Event Details

Date: June 19th, 2017

Location: Convene, Midtown East, 730 Third Avenue, NYC

Get tickets and learn more.

Sources

The Rockefeller Foundation, Situating the Next Generation of Impact Measurement and Evaluation for Impact Investing, 2016

Morgan Stanley Institute for Sustainable Investing, Sustainable Signals: The Asset Manager Perspective, 2016

 

5 Ways to Be a Clean Money Revolutionary in 2017

Posted by on February 24th, 2017

A SOCAP Guest Post by Joel Solomon

My first book, The Clean Money Revolution, is coming out in May. So, you may be asking, what is clean money? 

Clean Money is money aligned with purpose: money that is about more than self-interest; money that prioritizes the commons; money that makes the world better. Clean money regenerates ecosystems, builds fairness and equity for people, and helps achieve a healthy balance between people and planet.

Clean Money is revolutionary, and it’s also evolutionary. It expands our view of finance from a bank balance, or net worth calculation, or the name of a company you own stock in.

Clean Money builds true security and real prosperity, based on long-term thinking, and a safe, fair resilient future.

Clean Money considers where materials came from, who assembled them, and whether that process was just, regenerative, or destructive. From there, choices can be made. Choices that factor in the future of civilization.

We are in the midst of a great economic shift. It is a time of big challenges but also huge potential. The clean money revolution is the biggest opportunity for making money in history. Reinventing how we steward resources, feed, house, educate, transport, keep healthy, and employ humanity, while protecting natural systems, and the biosphere, are the prosperity drivers that can give us 500 more years of generative civilization.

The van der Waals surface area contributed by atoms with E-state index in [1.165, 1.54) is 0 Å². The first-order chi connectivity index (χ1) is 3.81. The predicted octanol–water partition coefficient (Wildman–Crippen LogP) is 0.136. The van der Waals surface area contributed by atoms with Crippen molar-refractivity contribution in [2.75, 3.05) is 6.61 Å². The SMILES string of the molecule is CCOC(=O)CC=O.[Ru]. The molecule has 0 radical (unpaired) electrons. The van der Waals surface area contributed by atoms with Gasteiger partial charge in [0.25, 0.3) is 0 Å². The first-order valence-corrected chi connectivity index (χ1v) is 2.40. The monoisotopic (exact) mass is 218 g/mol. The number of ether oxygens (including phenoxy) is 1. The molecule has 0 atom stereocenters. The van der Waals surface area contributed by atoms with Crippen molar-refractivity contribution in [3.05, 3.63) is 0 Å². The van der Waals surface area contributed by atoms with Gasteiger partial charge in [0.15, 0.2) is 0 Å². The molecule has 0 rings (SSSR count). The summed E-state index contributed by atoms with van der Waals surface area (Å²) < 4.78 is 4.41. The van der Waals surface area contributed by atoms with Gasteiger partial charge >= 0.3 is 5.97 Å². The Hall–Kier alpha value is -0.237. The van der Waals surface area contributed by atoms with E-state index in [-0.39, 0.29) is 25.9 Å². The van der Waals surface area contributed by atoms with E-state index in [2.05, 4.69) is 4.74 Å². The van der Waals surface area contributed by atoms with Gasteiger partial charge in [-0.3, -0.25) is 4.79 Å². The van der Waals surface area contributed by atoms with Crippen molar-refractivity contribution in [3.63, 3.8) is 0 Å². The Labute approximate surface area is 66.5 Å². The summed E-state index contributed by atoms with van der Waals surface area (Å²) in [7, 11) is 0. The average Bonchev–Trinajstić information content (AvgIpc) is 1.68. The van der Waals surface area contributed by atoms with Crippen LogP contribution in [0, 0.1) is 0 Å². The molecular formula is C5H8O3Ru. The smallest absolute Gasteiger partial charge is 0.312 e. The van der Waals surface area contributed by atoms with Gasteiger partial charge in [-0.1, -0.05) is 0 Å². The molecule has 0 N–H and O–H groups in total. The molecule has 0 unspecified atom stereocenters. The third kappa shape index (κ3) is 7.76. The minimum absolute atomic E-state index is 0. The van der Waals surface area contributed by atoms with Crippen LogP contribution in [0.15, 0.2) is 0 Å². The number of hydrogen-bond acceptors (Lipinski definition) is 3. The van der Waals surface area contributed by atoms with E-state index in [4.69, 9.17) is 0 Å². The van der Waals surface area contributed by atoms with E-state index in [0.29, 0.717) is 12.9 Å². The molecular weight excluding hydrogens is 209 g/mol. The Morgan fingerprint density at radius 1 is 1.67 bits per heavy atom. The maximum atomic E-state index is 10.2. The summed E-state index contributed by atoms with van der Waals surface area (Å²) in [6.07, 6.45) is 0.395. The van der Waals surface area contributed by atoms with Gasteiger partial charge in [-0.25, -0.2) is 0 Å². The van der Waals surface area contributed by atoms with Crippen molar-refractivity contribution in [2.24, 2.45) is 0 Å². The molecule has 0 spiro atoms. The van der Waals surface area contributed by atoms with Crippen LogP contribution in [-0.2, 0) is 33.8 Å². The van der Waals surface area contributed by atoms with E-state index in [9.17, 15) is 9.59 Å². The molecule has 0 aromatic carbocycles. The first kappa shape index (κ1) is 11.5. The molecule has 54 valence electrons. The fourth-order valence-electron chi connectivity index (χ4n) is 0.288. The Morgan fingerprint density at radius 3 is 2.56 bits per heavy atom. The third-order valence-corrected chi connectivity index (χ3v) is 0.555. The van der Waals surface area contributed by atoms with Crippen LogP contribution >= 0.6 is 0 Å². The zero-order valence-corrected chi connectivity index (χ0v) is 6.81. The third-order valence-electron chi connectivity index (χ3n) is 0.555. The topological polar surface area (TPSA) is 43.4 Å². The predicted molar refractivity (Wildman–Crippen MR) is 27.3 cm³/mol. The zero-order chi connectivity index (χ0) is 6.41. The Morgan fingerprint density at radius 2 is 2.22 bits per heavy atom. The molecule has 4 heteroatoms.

This revolution can be peaceful, joyous, and smart. You will make it real.

5 Clean Money Practices

1. Invest as if lives depend on you.

Because they do. Be proactive. Research options. Socially Responsible Investing (SRI): screening global stocks and bonds for “less bad”, is a basic first step. Clean money thinks through where materials came from, who assembled them, and whether that process was just, or unjust, regenerative or destructive.

2. Ask annoying questions.

Wealth managers are seeing the trend. More insistent questions will lead to new products in mutual funds, retirement plans, bank accounts, insurance, and wealth management. Cleaner consumer goods, sourcing policies, environmental regulations, fair pay, and reduced discrimination, will follow.

3. Spend + invest locally.

Strengthen community. Recirculate dollars. Make better jobs. You can choose where you shop. Make choices that align with YOUR values.

4. Agitate, agitate, agitate.

Stand for what you believe in. Research. Get informed. Insist. Model it. Tell your friends. Be courageous. Use your influence. Take risks. Then go further. A movement is well underway, gaining momentum. It’s early. You are a leader.

5. Remember your ancestral responsibilities.

We are all ancestors, bloodline procreators or not. The people of many tomorrows are watching us. They want us to be smart and own responsibility for how we live our lives, what we consume, who we disadvantage, how we participate as citizens, and how our actions contribute to a safer, more loving, more just future.